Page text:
The Still Alarm by Joseph Arthur
The Stronger by August Strinberg
No Exit by Jean-Paul Sartre
August 31 – September 15, 1962
THE STILL ALARM – The romance between Jack Manley (Harry Lacy) and Elinore Fordham (Blanche Thorne) is looked at askance by the villainous John Bird (Nelson Wheatcroft), who is not above trying to burn the lovers alive. But the New York Fire Department comes to their rescue in time for a happy ending. Its famous scene of horses and engines setting out from the firehouse and of the rescue from a burning building made it one of the most popular plays of the era, especially with backwater audiences. Although New York critics sneered, the play chalked up a run of 104 performances when it returned to Manhattan in March 1888.
THE STRONGER – Women, Madam X, a married actress, and Mademoiselle Y, an unmarried actress, meet in a cafe. In this one simple scene Strindberg creates an episode of incredible, poetic power – a snapshot of life so intense, so powerful, that it rivals Beckett at his best. Like a Kafka short story, ‘The Stronger’ is rich in allegory and lends itself to many layers of interpretation; it is a play that takes little more than ten minutes to read / perform, but that one can easily spend hours thinking about afterwards. It is moreover, a powerful play, one that makes a deep impression, and leaves one with the illusion that one has travelled far and seen much, even though the entire thing is actually incredibly short.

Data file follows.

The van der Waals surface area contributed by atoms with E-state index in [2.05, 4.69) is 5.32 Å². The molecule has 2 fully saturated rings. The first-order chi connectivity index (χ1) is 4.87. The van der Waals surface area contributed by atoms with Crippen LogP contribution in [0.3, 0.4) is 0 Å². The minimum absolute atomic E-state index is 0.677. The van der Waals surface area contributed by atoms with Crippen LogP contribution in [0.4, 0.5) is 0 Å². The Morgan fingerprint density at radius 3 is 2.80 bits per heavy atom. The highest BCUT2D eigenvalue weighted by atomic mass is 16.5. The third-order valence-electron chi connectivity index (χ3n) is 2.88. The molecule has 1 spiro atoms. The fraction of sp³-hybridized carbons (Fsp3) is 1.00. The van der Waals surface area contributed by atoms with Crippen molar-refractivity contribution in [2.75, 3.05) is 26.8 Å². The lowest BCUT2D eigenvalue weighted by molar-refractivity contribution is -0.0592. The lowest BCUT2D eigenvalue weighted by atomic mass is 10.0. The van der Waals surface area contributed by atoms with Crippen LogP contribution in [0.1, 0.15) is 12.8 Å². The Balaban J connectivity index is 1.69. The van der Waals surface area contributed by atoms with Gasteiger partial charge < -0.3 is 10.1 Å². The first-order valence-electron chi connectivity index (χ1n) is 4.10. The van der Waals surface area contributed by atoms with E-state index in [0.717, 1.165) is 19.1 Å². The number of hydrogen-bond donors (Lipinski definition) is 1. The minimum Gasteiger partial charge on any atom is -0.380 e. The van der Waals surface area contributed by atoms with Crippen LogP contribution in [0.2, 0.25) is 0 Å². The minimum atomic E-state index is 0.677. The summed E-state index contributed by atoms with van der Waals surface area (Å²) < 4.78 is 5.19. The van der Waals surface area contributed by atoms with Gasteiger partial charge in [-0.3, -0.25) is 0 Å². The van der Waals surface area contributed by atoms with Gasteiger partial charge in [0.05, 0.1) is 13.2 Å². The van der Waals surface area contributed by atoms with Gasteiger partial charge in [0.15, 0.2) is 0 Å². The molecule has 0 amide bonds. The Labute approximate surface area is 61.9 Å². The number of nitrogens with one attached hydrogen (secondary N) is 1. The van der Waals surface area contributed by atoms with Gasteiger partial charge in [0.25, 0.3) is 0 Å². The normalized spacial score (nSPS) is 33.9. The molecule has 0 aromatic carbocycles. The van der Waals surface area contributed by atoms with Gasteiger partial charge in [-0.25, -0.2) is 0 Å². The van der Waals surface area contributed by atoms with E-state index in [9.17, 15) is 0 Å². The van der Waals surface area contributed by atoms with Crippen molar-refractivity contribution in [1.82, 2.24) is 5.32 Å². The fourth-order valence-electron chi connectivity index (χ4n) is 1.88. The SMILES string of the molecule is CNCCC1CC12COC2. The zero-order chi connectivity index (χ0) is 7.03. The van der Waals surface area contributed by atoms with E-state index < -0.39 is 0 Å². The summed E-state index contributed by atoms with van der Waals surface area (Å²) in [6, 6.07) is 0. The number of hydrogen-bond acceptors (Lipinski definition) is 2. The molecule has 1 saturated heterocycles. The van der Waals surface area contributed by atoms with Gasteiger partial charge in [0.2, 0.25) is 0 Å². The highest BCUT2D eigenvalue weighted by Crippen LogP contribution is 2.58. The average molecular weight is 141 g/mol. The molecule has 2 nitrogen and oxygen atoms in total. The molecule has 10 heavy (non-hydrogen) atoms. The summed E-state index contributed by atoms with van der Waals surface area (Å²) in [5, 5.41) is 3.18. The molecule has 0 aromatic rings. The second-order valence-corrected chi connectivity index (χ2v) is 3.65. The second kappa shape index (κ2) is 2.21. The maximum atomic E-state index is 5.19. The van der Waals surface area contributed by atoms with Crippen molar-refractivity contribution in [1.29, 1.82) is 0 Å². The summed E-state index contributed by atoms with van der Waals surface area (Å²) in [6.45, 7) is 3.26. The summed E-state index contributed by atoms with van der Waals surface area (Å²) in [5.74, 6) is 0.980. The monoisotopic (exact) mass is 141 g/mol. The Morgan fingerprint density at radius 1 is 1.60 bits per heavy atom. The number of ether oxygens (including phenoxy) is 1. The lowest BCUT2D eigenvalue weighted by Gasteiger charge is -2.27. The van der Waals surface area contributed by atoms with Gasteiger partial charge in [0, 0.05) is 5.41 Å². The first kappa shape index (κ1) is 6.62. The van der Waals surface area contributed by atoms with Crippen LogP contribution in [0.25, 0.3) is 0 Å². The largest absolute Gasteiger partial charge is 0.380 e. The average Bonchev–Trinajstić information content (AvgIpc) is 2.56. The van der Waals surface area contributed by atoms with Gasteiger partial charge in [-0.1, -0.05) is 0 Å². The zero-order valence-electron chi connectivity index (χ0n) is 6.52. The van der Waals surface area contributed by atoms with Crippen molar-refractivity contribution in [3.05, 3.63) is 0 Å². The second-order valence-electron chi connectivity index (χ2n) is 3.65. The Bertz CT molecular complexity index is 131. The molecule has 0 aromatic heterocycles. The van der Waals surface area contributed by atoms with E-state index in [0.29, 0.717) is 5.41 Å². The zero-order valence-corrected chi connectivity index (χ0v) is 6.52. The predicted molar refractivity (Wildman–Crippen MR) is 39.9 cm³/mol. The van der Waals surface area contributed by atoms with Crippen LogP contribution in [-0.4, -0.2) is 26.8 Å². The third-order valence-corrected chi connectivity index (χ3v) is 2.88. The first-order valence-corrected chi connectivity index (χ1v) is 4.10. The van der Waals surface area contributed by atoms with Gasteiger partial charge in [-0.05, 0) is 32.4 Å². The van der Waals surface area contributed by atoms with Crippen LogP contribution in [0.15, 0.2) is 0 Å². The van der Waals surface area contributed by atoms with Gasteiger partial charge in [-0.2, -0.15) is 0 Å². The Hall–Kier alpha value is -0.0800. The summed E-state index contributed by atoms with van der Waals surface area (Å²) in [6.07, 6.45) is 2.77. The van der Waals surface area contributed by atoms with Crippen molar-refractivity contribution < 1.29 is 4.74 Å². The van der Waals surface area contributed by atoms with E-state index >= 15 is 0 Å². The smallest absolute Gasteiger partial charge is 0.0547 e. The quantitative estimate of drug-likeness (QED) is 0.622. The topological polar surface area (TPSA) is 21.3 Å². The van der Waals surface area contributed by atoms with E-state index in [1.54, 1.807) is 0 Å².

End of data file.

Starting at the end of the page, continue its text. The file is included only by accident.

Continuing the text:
NO EXIT – The play begins with a Valet leading a man named Joseph Garcin into a room that the audience soon realizes is in hell (hell is described as a series of “rooms and passages”). The room has no windows, no mirrors, and only one door. Eventually Garcin is joined by Inиs Serrano, and then another woman, Estelle Rigault. After their entry, the Valet leaves and the door is closed and locked. All expect to be tortured, but no torturer arrives. Instead, they are left to probe each other’s sins, desires, and unpleasant memories, gradually realizing that this is their punishment: they are each other’s torturers. At first, the three see events concerning themselves that are happening on Earth, but eventually (as their connection to Earth dwindles and the living move on) they are left with only their own thoughts and the company of the other two. Near the end of the play, Garcin demands he be let out; at his words the door flies open, however, none of the three will leave. This is due partly to the substantial heat and fear of the unknown, but primarily to Garcin’s desire for validation from Inиs that he is not a coward.
|Asst. Producer/Musical Director|
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